"It has been a pleasure to see these players grow and make names for themselves in international cricket," he said.

"I will follow their progress with interest because I firmly believe these players have all the ingredients to take the Pakistan cricket team to greater heights.

"The team could have performed better during my time than the results reflect and I may have inadvertently overlooked some potentially deserving players, but I have always had the best interests of Pakistan cricket foremost in my heart.

"I hope the passionate Pakistan cricket fans will understand and can see this in my decisions."

Ravi Shastri's future as India's head coach is uncertain after the Board of Control for Cricket in India (BCCI) invited applications for his role and a host of other positions within its coaching and support staff.

Interested applicants have until July 30 to apply for the roles of head coach, batting coach, bowling coach, fielding coach, physiotherapist, strength and conditioning coach and administrative manager.

The contracts of the existing coaching staff, led by Shastri, initially expired following the Cricket World Cup, which India exited at the semi-final stage courtesy of a surprise defeat to eventual runners-up New Zealand.

However, Shastri, batting coach Sanjay Bangar, bowling coach Bharat Arun and fielding coach R Sridhar were handed extensions to cover India's tour of the West Indies in August.

In a statement, the BCCI confirmed "the current coaching staff of Team India (senior men) will get an automatic entry in the recruitment process".

The BCCI also revealed its eligibility criteria for those hoping to serve as head coach, a role the 57-year-old Shastri has held since 2017 after previously leading India as team director.

To stand a chance of being appointed, applicants must be under 60 years of age and boast at least two years of experience as head coach of a Test-playing nation or three years of experience at either Associate member, Indian Premier League, first-class or an equivalent level.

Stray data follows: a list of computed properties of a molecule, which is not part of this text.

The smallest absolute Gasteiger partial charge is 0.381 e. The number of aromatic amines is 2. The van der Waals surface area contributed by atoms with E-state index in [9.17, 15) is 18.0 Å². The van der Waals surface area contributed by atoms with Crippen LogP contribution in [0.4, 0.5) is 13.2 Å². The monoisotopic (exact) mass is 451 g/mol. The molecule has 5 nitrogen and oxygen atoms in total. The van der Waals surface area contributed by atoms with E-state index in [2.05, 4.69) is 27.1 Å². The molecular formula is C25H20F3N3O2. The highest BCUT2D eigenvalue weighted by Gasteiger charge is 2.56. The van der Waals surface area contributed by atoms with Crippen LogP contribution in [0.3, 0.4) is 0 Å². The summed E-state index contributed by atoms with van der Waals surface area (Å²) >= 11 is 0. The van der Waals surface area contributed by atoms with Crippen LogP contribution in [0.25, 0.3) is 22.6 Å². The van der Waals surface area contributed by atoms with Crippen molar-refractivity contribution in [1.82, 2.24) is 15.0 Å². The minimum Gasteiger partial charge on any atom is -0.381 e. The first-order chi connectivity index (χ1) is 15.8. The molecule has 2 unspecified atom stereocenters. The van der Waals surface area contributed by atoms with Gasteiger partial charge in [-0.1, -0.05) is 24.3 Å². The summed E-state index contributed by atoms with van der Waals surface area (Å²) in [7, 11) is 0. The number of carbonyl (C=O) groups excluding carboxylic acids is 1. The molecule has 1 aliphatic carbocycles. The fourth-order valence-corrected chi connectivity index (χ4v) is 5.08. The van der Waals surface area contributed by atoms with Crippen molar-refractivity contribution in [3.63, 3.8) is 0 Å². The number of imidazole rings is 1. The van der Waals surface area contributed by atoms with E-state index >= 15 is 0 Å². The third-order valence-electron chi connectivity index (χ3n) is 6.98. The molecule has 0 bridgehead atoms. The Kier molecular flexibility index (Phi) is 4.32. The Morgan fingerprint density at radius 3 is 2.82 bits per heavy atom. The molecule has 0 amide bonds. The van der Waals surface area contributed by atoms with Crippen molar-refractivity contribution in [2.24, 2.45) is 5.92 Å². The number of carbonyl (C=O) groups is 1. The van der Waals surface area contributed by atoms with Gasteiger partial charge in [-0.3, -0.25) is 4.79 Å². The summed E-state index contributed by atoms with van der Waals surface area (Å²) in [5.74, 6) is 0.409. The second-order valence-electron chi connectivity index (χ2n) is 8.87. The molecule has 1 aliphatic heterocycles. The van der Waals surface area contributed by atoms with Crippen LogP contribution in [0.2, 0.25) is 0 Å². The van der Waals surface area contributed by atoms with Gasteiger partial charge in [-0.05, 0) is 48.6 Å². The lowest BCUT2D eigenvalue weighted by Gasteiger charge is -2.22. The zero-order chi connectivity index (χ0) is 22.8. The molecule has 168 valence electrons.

They should also have played in a minimum of 30 Test matches or 50 ODIs and hold a BCCI Level 3 certification or its equivalent.

New Zealand head coach Gary Stead expects the ICC to review the rules that led to the Black Caps losing the Cricket World Cup final to England courtesy of an inferior boundary count.

In an extraordinary final at Lord's on Sunday, England ultimately prevailed after both teams had made 241 runs from 50 overs and 15 in the subsequent Super Over shootout.

Many observers felt another one-over eliminator would have represented a fairer way to decide the winners, rather than the champions being determined by the number of boundaries hit during the contest.

"I'm sure there's going to be many things they [the ICC] will look at over the whole tournament," Stead was quoted as saying by stuff.co.nz. "I'm sure when they're writing the rules they never expect the World Cup final to happen like that so I'm sure it'll be reviewed, absolutely."

"The technicalities and stuff around the rules, they're different in all tournaments. We knew what it was, we were just one run short. It's a very, very hollow feeling that you can play 100 overs and score the same amount of runs and still lose the game. But that's the technicalities of sport sometimes."

The Super Over was only required after England benefited from an extraordinary slice of good fortune towards the end of their initial run-chase.

As he raced back to complete a second run with nine needed from three balls, Ben Stokes inadvertently deflected the ball to the boundary rope, ensuring England were awarded six runs.

Former umpire Simon Taufel claimed England should actually have been given five runs rather than six, as Stokes and Adil Rashid had not crossed at the point Martin Guptill threw the ball in.

"I didn't actually know that," said Stead. "At the end of the day the umpires are there to rule and they're human as well and like players sometimes errors are made.

"That's just the human aspect of sport and probably why we care so much as well."

Trevor Bayliss expects Eoin Morgan to want to lead England into next year's T20 World Cup amid discussion over whether he will remain as captain following their dramatic 50-over World Cup triumph at Lord's on Sunday.

England lifted the trophy for the first time as they claimed an incredible win over New Zealand, prevailing on number of boundaries after the scores finished tied following each side's 50 overs and then a Super Over.

The successful end to England's four-year journey to world supremacy on the ODI stage, the vision for which was laid out by Morgan after their humiliating 2015 campaign, has led to talk of the Irish-born batsman possibly stepping down as skipper.

However, Bayliss, for whom the victory marked his final white-ball game in charge, believes Morgan will want to stay on and try to guide England to another world title in Australia.

As England continued their celebrations at The Oval on Monday, Bayliss said: "There is a T20 World Cup coming up in 12 months which I am sure he will be more than up for. [But] that will be an individual decision for him.